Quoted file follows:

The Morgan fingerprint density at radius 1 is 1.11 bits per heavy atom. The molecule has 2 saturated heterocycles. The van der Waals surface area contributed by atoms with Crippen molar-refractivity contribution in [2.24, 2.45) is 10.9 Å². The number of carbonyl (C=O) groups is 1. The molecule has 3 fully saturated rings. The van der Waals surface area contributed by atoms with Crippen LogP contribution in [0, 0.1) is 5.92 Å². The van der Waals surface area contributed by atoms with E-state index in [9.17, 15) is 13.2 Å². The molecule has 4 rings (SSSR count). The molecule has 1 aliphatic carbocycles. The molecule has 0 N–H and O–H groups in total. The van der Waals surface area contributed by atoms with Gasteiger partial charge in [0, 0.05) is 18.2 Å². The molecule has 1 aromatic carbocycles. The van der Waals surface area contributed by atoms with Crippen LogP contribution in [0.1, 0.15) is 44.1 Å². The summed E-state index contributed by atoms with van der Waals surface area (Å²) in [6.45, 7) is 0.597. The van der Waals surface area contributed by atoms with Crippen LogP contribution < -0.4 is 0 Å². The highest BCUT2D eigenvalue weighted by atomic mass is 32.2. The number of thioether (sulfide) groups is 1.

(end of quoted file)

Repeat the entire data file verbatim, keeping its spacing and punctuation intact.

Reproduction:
The Morgan fingerprint density at radius 1 is 1.11 bits per heavy atom. The molecule has 2 saturated heterocycles. The van der Waals surface area contributed by atoms with Crippen molar-refractivity contribution in [2.24, 2.45) is 10.9 Å². The number of carbonyl (C=O) groups is 1. The molecule has 3 fully saturated rings. The van der Waals surface area contributed by atoms with Crippen LogP contribution in [0, 0.1) is 5.92 Å². The van der Waals surface area contributed by atoms with E-state index in [9.17, 15) is 13.2 Å². The molecule has 4 rings (SSSR count). The molecule has 1 aliphatic carbocycles. The molecule has 0 N–H and O–H groups in total. The van der Waals surface area contributed by atoms with Gasteiger partial charge in [0, 0.05) is 18.2 Å². The molecule has 1 aromatic carbocycles. The van der Waals surface area contributed by atoms with Crippen LogP contribution in [0.1, 0.15) is 44.1 Å². The summed E-state index contributed by atoms with van der Waals surface area (Å²) in [6.45, 7) is 0.597. The van der Waals surface area contributed by atoms with Crippen LogP contribution < -0.4 is 0 Å². The highest BCUT2D eigenvalue weighted by atomic mass is 32.2. The number of thioether (sulfide) groups is 1.